The powdered extract showed good flow properties with Hausnerʼs ratios of 1.12, Carr’s index of 10.98%, and angle of repose of 20.5°, while the Annona muricata granules exhibited excellent flow properties with Hausnerʼs ratios of 1.10, Carr’s index of 8.93%, and angle of repose of 17.5°. This confirms that the formulated granules will improve the encapsulation process by enhancing the uniform filling of the capsule shells [11, 13].

3.2. Assessment of Annona muricata Capsules
3.2.1. Capsule Weight Uniformity

The weight uniformity of Annona muricata capsules as given in Table 3 complied with the weight uniformity specifications according to the International Pharmacopeia [12]. This implies that each manufactured capsule potentially has the exact amount of the Annona muricata extract and excipients specified, with little variability, reducing the risk of under dosing and overdosing.

3.2.2. Disintegration Profile of Formulated Capsules

Based on the results given in Table 4, the formulated capsules passed the disintegration test as stipulated by the British Pharmacopeia [11]. This indicates that the capsules will release their contents within time for further dissolution of the extract to occur.

3.2.3. Drug Content

The percentage drug content of all ten sampled capsules were within the standard range of 85.0–115% (Table 5) and confirms that the encapsulation process as well as other preencapsulation procedures were carried out accurately. The results also indicate that the formulated capsules will provide the required therapeutic dose without any overdose or underdosage that would be harmful or detrimental to the patient.

3.2.4. In Vitro Dissolution of Annona muricata Extract from Capsules

According to the data (Figure 1), 99.29% of the extract was released at the 45th minute. This implies that the capsules passed the dissolution test and can dissolve well in physiological solution, allowing the extract to be absorbed and the intended pharmacological activity to be achieved [11, 13].

3.3. Quality Assessment of Annona muricata Suspension
3.3.1. Appearance Test

Over the course of four weeks, the formulated suspension was closely monitored for the appearance or absence of undesired physical changes. There were no unwanted physical changes in the prepared suspension (Table 6). This shows that the suspension is physically stable and retains its aesthetic attractiveness and that the excipients employed in the formulation were appropriate [10, 19].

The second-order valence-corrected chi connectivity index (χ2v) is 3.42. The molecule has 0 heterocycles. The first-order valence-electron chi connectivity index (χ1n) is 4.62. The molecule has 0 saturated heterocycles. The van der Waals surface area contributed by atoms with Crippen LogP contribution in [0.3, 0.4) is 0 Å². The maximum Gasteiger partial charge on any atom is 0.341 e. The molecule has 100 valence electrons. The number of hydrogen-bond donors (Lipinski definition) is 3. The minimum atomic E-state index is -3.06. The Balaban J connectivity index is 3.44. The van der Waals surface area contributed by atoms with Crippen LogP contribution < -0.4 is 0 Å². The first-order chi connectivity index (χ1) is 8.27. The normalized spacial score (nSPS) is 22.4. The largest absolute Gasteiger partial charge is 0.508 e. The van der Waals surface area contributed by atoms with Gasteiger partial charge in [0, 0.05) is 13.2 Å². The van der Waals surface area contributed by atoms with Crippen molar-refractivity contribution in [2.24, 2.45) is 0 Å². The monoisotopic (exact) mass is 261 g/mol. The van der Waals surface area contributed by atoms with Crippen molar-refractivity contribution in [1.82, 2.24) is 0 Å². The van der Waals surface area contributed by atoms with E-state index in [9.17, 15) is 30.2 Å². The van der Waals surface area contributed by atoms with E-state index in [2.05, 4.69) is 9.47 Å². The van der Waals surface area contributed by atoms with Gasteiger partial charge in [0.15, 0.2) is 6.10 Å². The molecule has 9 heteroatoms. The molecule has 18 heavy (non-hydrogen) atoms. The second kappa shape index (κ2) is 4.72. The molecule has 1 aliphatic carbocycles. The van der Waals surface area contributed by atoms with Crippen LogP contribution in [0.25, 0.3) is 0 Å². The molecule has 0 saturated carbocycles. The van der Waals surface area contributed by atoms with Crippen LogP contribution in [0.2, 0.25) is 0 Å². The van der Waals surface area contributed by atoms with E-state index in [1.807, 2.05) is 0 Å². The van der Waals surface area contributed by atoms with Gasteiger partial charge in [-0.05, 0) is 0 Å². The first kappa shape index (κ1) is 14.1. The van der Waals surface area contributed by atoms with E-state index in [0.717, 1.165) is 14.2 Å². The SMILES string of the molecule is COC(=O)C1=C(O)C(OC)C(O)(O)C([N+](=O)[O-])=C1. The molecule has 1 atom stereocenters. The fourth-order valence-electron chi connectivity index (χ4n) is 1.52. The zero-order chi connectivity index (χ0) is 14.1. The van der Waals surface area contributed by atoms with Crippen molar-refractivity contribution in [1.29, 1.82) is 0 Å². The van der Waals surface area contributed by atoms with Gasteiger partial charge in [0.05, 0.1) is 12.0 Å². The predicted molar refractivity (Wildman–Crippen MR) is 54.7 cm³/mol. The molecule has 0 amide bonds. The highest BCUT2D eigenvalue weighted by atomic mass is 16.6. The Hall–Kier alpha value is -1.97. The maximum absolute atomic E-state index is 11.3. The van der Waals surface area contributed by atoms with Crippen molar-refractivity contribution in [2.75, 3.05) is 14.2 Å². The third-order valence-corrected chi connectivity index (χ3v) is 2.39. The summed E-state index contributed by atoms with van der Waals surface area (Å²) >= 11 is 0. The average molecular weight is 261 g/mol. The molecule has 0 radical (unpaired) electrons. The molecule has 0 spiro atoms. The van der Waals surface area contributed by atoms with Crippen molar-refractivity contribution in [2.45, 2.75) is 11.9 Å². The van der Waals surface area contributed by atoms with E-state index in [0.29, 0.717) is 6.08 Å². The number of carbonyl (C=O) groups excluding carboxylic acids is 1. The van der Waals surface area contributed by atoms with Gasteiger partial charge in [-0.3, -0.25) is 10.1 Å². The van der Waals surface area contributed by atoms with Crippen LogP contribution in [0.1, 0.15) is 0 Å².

3.3.2. Sedimentation Volume and Rate of Formulated Suspension

A good suspension, in order to improve uniform and accurate dosing, should not have the suspended particles settling quickly. The sedimentation volume of an ideal suspension should be close to 1 with a correspondingly low sedimentation rate [1921]. This property was evident in the formulated suspension (Figure 2).

3.3.3. Rheology, Redispersibility, and pH of Formulated Suspension

There was no statistical variation () in the pH of the formulated suspension (Table 7) to indicate any physicochemical change [19, 22, 23]. The flow time of the suspension was short with a correspondingly high apparent viscosity for easy pourability (Table 7) [16, 19, 22]. Throughout the study period, the solid particles were redispersed with less than ten (10) strokes (Table 7). The prepared suspension possessed pseudoplastic flow, which implies that it may be swiftly redispersed with modest agitation, and the appropriate amount can be easily drawn (Figure 3). This feature is critical for a good suspension [24].

3.3.4. Drug Content

All sampled doses passed the drug content test (Table 8) [11]. This implies that each volume will have the exact amount of extract needed, preventing overdosing and underdosing, both of which are hazardous to the patient’s health.

3.3.5. In Vitro Dissolution Profile of Annona muricata Extract from Formulated Suspension

According to the data (Figure 4), 99.20% of the extract was released at the 45th minute which complies with pharmacopeia specifications. This implies that the capsules can dissolve well in physiological solution, allowing the extract to be absorbed and eliciting the intended therapeutic effect [11, 22].

4. Conclusion

This study has shown that the ethanolic extract of Annona muricata can be successfully formulated into capsules and suspension. The prepared dosage forms satisfied the pharmacopeia requirements for quality evaluation and may be used as appropriate alternatives in the management and treatment of diarrhea.

Data Availability

The data used to support the findings of this study are included within the article and also available from the corresponding author upon request.

Conflicts of Interest

The authors declare that there are no conflicts of interest.


The authors would like to express their gratitude to the technical personnel of the Department of Pharmaceutics at KNUST.